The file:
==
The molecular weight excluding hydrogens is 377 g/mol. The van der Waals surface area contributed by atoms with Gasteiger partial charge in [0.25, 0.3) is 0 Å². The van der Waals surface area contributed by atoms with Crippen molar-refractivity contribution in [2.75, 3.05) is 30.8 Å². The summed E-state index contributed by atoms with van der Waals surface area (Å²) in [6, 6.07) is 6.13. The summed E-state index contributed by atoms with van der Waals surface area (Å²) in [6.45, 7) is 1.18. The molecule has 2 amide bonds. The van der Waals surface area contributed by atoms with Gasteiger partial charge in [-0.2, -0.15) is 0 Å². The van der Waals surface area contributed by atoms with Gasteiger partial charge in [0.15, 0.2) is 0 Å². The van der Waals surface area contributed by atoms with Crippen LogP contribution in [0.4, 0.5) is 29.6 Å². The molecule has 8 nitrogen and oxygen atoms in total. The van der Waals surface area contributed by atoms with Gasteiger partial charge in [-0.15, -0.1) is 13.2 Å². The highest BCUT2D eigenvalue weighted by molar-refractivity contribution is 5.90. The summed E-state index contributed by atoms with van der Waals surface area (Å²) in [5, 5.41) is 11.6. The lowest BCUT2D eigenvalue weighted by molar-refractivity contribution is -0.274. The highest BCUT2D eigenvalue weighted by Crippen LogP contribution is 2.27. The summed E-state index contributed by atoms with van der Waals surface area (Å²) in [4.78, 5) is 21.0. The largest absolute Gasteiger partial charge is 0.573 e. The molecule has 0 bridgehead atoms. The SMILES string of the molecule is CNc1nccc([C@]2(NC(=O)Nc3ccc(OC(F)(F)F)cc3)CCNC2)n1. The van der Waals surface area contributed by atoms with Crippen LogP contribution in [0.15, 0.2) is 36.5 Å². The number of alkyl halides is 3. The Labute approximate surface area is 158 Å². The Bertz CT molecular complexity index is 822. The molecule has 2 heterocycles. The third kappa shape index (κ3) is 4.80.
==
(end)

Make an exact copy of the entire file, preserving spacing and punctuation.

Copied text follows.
The molecular weight excluding hydrogens is 377 g/mol. The van der Waals surface area contributed by atoms with Gasteiger partial charge in [0.25, 0.3) is 0 Å². The van der Waals surface area contributed by atoms with Crippen molar-refractivity contribution in [2.75, 3.05) is 30.8 Å². The summed E-state index contributed by atoms with van der Waals surface area (Å²) in [6, 6.07) is 6.13. The summed E-state index contributed by atoms with van der Waals surface area (Å²) in [6.45, 7) is 1.18. The molecule has 2 amide bonds. The van der Waals surface area contributed by atoms with Gasteiger partial charge in [-0.2, -0.15) is 0 Å². The van der Waals surface area contributed by atoms with Gasteiger partial charge in [0.15, 0.2) is 0 Å². The van der Waals surface area contributed by atoms with Crippen LogP contribution in [0.4, 0.5) is 29.6 Å². The molecule has 8 nitrogen and oxygen atoms in total. The van der Waals surface area contributed by atoms with Gasteiger partial charge in [-0.15, -0.1) is 13.2 Å². The highest BCUT2D eigenvalue weighted by molar-refractivity contribution is 5.90. The summed E-state index contributed by atoms with van der Waals surface area (Å²) in [5, 5.41) is 11.6. The lowest BCUT2D eigenvalue weighted by molar-refractivity contribution is -0.274. The highest BCUT2D eigenvalue weighted by Crippen LogP contribution is 2.27. The summed E-state index contributed by atoms with van der Waals surface area (Å²) in [4.78, 5) is 21.0. The largest absolute Gasteiger partial charge is 0.573 e. The molecule has 0 bridgehead atoms. The SMILES string of the molecule is CNc1nccc([C@]2(NC(=O)Nc3ccc(OC(F)(F)F)cc3)CCNC2)n1. The van der Waals surface area contributed by atoms with Crippen LogP contribution in [0.15, 0.2) is 36.5 Å². The number of alkyl halides is 3. The Labute approximate surface area is 158 Å². The Bertz CT molecular complexity index is 822. The molecule has 2 heterocycles. The third kappa shape index (κ3) is 4.80.